Achieving maritime security is a top goal of any country with access to the sea and largely dependent on the seas for international trade and commerce. For such countries, securing vital sea lanes of communication is both a strategic and an economic interest of utmost importance. India’s Navy has grown in both size and capabilities since the late 1990s and is the only Navy with a blue water capability in South Asia. As India’s modernization efforts have persisted, there has been increased Indian involvement in Maritime domain awareness (MDA) with Indian technological assistance reaching different parts of the Indian Ocean region. Today, growing skepticism of multilateralism, regionalism, anti-globalization sentiments and nation’s self-first attitudes are hampering security cooperation.
Illegal, unreported and unregulated fishing (IUU) has been a bone of contention between India and Sri Lanka, souring otherwise cordial relations. Due to fears of Indian hegemonic designs, countries such as Sri Lanka are cautious when engaging India for assistance in Maritime security.
A Persistent Issue: IUU in Sri Lanka
Encroachment of Tamil Nadu trawlers into Sri Lankan waters by trespassing the International maritime boundary line (IMBL) is a serious threat to Sri Lanka and a continuous menace. Reportedly, IUU fishing in Sri Lankan waters by Tamil Nadu trawlers has caused direct losses for Sri Lanka between 2.3 and 8.2 billion rupees ($32.3 to $115.4 million) per year. Sri Lanka’s Fisheries (Regulation of Foreign Fishing Boats) Act No 59 of 1979, along with its amendments, provides the legal framework for imposing penalties on the offenders and perpetrators. Although activists, such as Thiyagaraj Waradas, have been vocal about regular arrests and prosecutions under the act, deterrence through implementing law and order is only one side of the coin. Tamil Nadu Trawlers engage in IUU because they have exhausted fishing stocks on their side of the IMBL. In order to divert and redirect mechanized bottom trawling to other forms of income, the Indian government should provide alternative incentives to Tamil Nadu fishermen. Therefore the Union Government subsidies to Tamil Nadu Fishing Sector are important reforms to be implemented. In order to deter IUU, the Sri Lankan Navy must step up with regular patrols and arrests for which maritime domain awareness and accurate real time reporting is a necessity.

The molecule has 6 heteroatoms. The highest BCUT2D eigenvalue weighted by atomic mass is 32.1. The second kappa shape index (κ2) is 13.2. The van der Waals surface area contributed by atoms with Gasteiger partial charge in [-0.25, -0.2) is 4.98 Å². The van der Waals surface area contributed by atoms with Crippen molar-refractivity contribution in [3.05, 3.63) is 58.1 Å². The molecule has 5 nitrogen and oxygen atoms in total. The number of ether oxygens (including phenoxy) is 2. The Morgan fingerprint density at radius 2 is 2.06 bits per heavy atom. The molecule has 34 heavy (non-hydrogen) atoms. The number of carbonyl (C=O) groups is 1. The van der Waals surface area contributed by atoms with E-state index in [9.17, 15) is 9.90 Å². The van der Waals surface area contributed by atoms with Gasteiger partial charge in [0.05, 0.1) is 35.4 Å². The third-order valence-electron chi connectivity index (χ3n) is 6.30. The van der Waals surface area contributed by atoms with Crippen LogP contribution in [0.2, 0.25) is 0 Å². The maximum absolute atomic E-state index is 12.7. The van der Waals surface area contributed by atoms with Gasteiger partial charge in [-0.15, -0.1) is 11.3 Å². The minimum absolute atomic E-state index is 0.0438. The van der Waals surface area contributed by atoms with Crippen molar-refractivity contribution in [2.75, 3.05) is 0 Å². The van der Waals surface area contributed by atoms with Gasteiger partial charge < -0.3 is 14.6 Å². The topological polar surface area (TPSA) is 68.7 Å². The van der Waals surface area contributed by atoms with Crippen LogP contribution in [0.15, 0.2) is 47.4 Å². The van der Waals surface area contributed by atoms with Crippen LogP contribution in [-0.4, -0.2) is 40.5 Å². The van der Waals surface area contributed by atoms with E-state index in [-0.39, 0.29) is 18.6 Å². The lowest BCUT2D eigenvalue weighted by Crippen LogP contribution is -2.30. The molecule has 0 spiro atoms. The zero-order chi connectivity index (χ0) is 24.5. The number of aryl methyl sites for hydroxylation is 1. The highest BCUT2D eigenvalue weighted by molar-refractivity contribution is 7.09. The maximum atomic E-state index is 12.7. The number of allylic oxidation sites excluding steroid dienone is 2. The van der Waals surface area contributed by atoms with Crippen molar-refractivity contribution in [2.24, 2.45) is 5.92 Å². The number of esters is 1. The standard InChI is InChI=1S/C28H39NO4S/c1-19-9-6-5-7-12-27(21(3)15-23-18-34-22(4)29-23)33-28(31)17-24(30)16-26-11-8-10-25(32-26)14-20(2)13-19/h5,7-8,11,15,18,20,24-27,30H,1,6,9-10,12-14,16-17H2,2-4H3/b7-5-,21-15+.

What is Maritime Domain Awareness?
Steven Boraz, writing to Naval War College Review, states both ancient and modern navies have always engaged in MDA. It is not a novel concept. In order to understand the marine environment, it is important to gain situational awareness to prevent an attack, effectively counter an attack or to gain competitive advantage over the enemy. Today, MDA encompasses gathering information and conducting analysis of a myriad of issues such as maritime vessels of both friends and foe, submarine capabilities, and all aspects of maritime transportation. MDA is especially useful to deal with maritime security threats, which include maritime piracy, maritime terrorism, hijacking, and robberies at sea, trafficking of persons and illegal contraband and so on.